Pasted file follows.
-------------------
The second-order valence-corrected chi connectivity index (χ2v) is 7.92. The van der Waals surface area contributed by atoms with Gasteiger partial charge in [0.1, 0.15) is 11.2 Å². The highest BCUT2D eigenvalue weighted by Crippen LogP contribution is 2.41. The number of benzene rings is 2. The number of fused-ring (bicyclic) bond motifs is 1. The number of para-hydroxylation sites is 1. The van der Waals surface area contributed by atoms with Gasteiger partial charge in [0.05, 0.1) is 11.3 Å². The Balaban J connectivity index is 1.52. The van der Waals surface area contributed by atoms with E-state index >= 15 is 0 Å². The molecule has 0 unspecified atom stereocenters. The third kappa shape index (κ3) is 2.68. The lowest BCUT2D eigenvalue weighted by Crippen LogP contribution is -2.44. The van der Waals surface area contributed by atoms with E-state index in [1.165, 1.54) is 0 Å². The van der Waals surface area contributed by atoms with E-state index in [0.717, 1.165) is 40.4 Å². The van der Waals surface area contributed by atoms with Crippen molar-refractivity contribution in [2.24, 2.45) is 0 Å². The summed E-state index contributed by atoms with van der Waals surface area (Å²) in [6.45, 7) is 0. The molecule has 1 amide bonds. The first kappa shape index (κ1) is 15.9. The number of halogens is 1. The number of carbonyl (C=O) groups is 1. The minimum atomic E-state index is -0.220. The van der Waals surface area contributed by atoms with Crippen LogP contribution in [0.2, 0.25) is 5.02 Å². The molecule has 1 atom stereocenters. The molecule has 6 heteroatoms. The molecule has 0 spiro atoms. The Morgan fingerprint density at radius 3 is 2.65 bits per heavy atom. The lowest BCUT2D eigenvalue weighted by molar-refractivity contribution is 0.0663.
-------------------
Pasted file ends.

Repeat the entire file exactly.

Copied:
The second-order valence-corrected chi connectivity index (χ2v) is 7.92. The van der Waals surface area contributed by atoms with Gasteiger partial charge in [0.1, 0.15) is 11.2 Å². The highest BCUT2D eigenvalue weighted by Crippen LogP contribution is 2.41. The number of benzene rings is 2. The number of fused-ring (bicyclic) bond motifs is 1. The number of para-hydroxylation sites is 1. The van der Waals surface area contributed by atoms with Gasteiger partial charge in [0.05, 0.1) is 11.3 Å². The Balaban J connectivity index is 1.52. The van der Waals surface area contributed by atoms with E-state index >= 15 is 0 Å². The molecule has 0 unspecified atom stereocenters. The third kappa shape index (κ3) is 2.68. The lowest BCUT2D eigenvalue weighted by Crippen LogP contribution is -2.44. The van der Waals surface area contributed by atoms with E-state index in [1.165, 1.54) is 0 Å². The van der Waals surface area contributed by atoms with E-state index in [0.717, 1.165) is 40.4 Å². The van der Waals surface area contributed by atoms with Crippen molar-refractivity contribution in [2.24, 2.45) is 0 Å². The summed E-state index contributed by atoms with van der Waals surface area (Å²) in [6.45, 7) is 0. The molecule has 1 amide bonds. The first kappa shape index (κ1) is 15.9. The number of halogens is 1. The number of carbonyl (C=O) groups is 1. The minimum atomic E-state index is -0.220. The van der Waals surface area contributed by atoms with Crippen LogP contribution in [0.2, 0.25) is 5.02 Å². The molecule has 1 atom stereocenters. The molecule has 6 heteroatoms. The molecule has 0 spiro atoms. The Morgan fingerprint density at radius 3 is 2.65 bits per heavy atom. The lowest BCUT2D eigenvalue weighted by molar-refractivity contribution is 0.0663.